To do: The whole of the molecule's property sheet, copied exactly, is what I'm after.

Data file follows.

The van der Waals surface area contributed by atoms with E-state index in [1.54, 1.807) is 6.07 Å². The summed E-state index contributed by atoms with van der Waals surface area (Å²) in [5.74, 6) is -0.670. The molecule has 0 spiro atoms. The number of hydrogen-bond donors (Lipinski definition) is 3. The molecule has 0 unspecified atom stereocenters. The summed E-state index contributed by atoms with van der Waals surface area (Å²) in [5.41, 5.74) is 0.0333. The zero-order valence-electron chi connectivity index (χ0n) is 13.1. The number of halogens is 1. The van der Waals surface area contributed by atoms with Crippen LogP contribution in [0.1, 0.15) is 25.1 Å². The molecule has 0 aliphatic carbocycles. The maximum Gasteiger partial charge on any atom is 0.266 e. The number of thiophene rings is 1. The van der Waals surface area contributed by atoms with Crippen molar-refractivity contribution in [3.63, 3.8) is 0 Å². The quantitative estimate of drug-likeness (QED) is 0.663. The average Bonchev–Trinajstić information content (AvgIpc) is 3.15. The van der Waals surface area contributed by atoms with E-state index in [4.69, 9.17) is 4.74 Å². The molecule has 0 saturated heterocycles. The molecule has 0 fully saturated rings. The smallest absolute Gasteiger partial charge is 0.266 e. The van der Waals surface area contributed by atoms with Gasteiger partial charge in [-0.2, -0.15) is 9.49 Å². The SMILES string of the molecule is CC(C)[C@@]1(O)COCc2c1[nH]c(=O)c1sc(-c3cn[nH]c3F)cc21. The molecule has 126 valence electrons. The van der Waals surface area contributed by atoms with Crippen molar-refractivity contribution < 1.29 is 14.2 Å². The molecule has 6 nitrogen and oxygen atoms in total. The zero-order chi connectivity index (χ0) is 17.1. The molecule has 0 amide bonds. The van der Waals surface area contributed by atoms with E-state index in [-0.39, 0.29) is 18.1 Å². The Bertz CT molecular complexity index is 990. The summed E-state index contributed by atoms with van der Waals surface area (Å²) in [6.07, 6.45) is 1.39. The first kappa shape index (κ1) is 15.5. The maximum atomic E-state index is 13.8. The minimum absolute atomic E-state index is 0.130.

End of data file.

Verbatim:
The van der Waals surface area contributed by atoms with E-state index in [1.54, 1.807) is 6.07 Å². The summed E-state index contributed by atoms with van der Waals surface area (Å²) in [5.74, 6) is -0.670. The molecule has 0 spiro atoms. The number of hydrogen-bond donors (Lipinski definition) is 3. The molecule has 0 unspecified atom stereocenters. The summed E-state index contributed by atoms with van der Waals surface area (Å²) in [5.41, 5.74) is 0.0333. The zero-order valence-electron chi connectivity index (χ0n) is 13.1. The number of halogens is 1. The van der Waals surface area contributed by atoms with Crippen LogP contribution in [0.1, 0.15) is 25.1 Å². The molecule has 0 aliphatic carbocycles. The maximum Gasteiger partial charge on any atom is 0.266 e. The number of thiophene rings is 1. The van der Waals surface area contributed by atoms with Crippen molar-refractivity contribution in [3.63, 3.8) is 0 Å². The quantitative estimate of drug-likeness (QED) is 0.663. The average Bonchev–Trinajstić information content (AvgIpc) is 3.15. The van der Waals surface area contributed by atoms with E-state index in [4.69, 9.17) is 4.74 Å². The molecule has 0 saturated heterocycles. The molecule has 0 fully saturated rings. The smallest absolute Gasteiger partial charge is 0.266 e. The van der Waals surface area contributed by atoms with Gasteiger partial charge in [-0.2, -0.15) is 9.49 Å². The SMILES string of the molecule is CC(C)[C@@]1(O)COCc2c1[nH]c(=O)c1sc(-c3cn[nH]c3F)cc21. The molecule has 126 valence electrons. The van der Waals surface area contributed by atoms with Crippen molar-refractivity contribution < 1.29 is 14.2 Å². The molecule has 6 nitrogen and oxygen atoms in total. The zero-order chi connectivity index (χ0) is 17.1. The molecule has 0 amide bonds. The van der Waals surface area contributed by atoms with E-state index in [-0.39, 0.29) is 18.1 Å². The Bertz CT molecular complexity index is 990. The summed E-state index contributed by atoms with van der Waals surface area (Å²) in [6.07, 6.45) is 1.39. The first kappa shape index (κ1) is 15.5. The maximum atomic E-state index is 13.8. The minimum absolute atomic E-state index is 0.130.